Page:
The coronavirus tends to be harder on senior citizens who also are more prone to heart conditions, but younger people with even mild cases are developing cardiac problems, according to a D.C.-region doctor.
“We’ve had many patients — young patients in their 20s to in their 40s — who develop atrial flutter and atrial fibrillation, fast heart rhythms — arrhythmias coming from the top chamber of the heart after COVID,” said electrophysiologist Dr. Cyrus Hadadi, who is associate director of cardiac arrhythmia research at MedStar Washington Hospital Center.
“We’ve identified several types of heart rhythm issues that present in COVID patients both young and old,” Hadadi said, while noting that most are treatable.
Treatments might include a minimally-invasive ablation procedure for racing hearts, temporary or permanent pacemakers for very slow heartbeats or defibrillators to help people prone to sudden cardiac arrest.
“We’re really only beginning to learn about how COVID affects the heart, but my partners and I have seen all of these presentations of symptoms,” he said.
Racing heartbeats lasting weeks to months can cause congestive heart failure that often requires hospitalization to treat and reverse. Dangerous heart rhythms coming from the bottom chamber of the heart can cause cardiac arrest.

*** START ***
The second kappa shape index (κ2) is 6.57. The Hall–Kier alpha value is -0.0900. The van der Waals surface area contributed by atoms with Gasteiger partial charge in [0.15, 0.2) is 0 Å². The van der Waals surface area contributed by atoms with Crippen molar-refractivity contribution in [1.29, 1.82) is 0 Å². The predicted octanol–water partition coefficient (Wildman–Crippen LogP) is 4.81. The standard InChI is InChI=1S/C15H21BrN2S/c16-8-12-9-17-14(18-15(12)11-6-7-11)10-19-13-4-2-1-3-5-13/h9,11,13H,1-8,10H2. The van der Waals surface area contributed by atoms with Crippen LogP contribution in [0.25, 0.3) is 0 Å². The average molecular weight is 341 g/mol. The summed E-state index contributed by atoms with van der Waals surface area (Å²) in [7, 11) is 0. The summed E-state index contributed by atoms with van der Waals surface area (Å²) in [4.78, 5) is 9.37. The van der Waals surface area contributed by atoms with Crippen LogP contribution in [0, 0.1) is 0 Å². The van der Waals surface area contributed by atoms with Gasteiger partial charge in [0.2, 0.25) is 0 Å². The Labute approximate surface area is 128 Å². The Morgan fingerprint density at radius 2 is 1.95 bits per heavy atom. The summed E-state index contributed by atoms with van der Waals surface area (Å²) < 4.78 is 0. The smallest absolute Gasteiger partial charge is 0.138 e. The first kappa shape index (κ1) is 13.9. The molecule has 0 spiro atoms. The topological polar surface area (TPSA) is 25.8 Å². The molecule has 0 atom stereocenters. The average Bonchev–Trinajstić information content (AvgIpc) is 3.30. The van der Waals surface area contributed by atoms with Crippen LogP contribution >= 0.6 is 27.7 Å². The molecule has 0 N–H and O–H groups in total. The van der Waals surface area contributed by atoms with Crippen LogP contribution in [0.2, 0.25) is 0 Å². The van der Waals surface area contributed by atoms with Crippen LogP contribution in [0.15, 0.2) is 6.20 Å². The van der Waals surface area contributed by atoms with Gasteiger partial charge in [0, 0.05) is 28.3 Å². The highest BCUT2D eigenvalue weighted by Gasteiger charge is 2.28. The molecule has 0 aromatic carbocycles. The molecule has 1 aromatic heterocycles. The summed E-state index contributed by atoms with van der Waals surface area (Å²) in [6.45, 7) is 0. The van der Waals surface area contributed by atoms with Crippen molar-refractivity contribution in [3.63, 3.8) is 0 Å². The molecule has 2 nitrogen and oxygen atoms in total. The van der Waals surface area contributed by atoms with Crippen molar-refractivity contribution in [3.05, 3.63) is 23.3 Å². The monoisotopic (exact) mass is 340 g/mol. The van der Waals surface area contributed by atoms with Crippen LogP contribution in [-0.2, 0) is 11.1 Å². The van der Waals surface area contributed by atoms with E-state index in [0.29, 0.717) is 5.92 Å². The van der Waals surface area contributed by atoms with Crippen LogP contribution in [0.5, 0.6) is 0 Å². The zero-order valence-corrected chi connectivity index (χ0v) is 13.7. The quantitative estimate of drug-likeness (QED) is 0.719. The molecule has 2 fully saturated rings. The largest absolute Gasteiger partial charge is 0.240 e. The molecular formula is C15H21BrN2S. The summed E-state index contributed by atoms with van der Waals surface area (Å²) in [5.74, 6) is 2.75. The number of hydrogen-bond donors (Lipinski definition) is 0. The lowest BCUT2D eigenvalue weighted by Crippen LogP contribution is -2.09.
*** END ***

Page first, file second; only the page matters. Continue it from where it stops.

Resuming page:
“We’ve met patients, young patients, who have crashed their cars or been found unconscious — cardiac arrest survivors who got defibrillators to protect them from it ever happening again,” Hadadi said.
Referencing a study that found inflammation in the hearts of college athletes who had a mild or even asymptomatic case of COVID-19, Hadadi said it’s unclear whether cases with more severe symptoms lead to worse cardiovascular consequences.
“I suspect that there’s a lot of people who had relatively mild COVID but who will develop ongoing heart issues, and we’ve seen patients like that in our own practice,” he said.
If you’ve had COVID-19, Hadadi recommends seeing your doctor or a cardiologist to get, at the very least, an electrocardiogram, commonly called an EKG.
“I think insurance will always cover that,” he said.
Noting the one year mark of pandemic-related restrictions and temptations to give into “COVID fatigue,” Hadadi said it’s still important to stay vigilant.
“Your heart health is with you your whole life, and it really is to your benefit to preserve your own health and that of everyone in the society around you,” Hadadi said. “Together we can make a difference for many millions of people who’ve been exposed to COVID and will be dealing with COVID symptoms for some time to come.”
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